Note that in this site’s case, every single one of those URLs loads to the canonical URL of I’ll talk about how to do this on your site in a moment.

There are more common canonical URL examples. I’ll break them down by type and offer a solution to each in a moment, but first let’s talk about how to find canonical URL issues.

How to Find Canonical URL Issues

There are a few ways of how to find canonical URL issues on your site.

Search Google

One option is to search your site via Google.

Use the search operator in Google: “”

Obviously swap out for whatever your URL is. This will give you a list of every page Google has indexed on your site.


You can also check your sitemap. If you haven’t made one yet, you can do so using my guide in how to create a sitemap for your website.

Then go to the URL extension for that sitemap. Typically it’s

This gives you a rundown of all the URLs on your site, broken up by type:

xml sitemap image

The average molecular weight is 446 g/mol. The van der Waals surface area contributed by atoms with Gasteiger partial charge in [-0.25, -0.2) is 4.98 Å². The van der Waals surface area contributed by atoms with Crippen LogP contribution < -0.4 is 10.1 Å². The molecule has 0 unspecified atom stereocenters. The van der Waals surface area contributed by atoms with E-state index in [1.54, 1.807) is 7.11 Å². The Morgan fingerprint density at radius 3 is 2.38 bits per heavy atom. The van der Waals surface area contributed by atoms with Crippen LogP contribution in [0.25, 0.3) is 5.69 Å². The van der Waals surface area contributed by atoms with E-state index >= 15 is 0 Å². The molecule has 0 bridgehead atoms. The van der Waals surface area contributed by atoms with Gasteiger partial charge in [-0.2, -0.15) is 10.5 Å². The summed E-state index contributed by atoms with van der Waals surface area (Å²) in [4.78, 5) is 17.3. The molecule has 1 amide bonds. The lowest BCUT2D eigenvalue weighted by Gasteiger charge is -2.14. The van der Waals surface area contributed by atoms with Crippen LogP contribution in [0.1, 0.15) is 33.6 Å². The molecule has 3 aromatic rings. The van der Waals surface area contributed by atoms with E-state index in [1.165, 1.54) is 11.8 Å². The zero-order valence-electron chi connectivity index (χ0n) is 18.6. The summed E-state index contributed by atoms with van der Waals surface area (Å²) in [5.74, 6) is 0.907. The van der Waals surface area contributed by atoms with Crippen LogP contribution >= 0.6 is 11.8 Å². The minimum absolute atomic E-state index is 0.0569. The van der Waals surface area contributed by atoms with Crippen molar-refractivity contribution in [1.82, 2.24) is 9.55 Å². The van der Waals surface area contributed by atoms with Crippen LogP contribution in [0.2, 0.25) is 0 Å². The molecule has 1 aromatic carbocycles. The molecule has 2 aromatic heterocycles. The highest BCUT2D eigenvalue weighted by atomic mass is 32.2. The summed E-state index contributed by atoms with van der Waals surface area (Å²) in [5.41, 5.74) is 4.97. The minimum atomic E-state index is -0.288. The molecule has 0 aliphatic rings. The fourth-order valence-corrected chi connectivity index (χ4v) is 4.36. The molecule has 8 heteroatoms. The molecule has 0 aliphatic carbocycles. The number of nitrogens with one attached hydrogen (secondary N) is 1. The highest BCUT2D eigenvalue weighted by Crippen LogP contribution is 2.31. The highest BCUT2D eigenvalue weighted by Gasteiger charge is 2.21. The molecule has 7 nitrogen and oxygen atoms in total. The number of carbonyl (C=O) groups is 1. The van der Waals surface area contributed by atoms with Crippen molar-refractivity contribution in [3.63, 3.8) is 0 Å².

Clicking on any of those links shows every URL of that type. You can see if there are any similar URLs which is a good indicator of duplicate versions of the same content.

3rd Party Tool

You can also use a 3rd party tool to run a site audit. Moz, Ahrefs, SEMrush all have premium audit tools to help identify canonical issues.

How to Fix Canonical Issues

The best way to identify how to fix canonical issues is to breakdown each type. Here are the most common issues and how to fix them.


Any page which can load as both HTTP or HTTPS or WWW or non-WWW is a potential for problems. Creating a simple 301 redirect in your htaccess file can solve a lot of the most common canonical URL issues.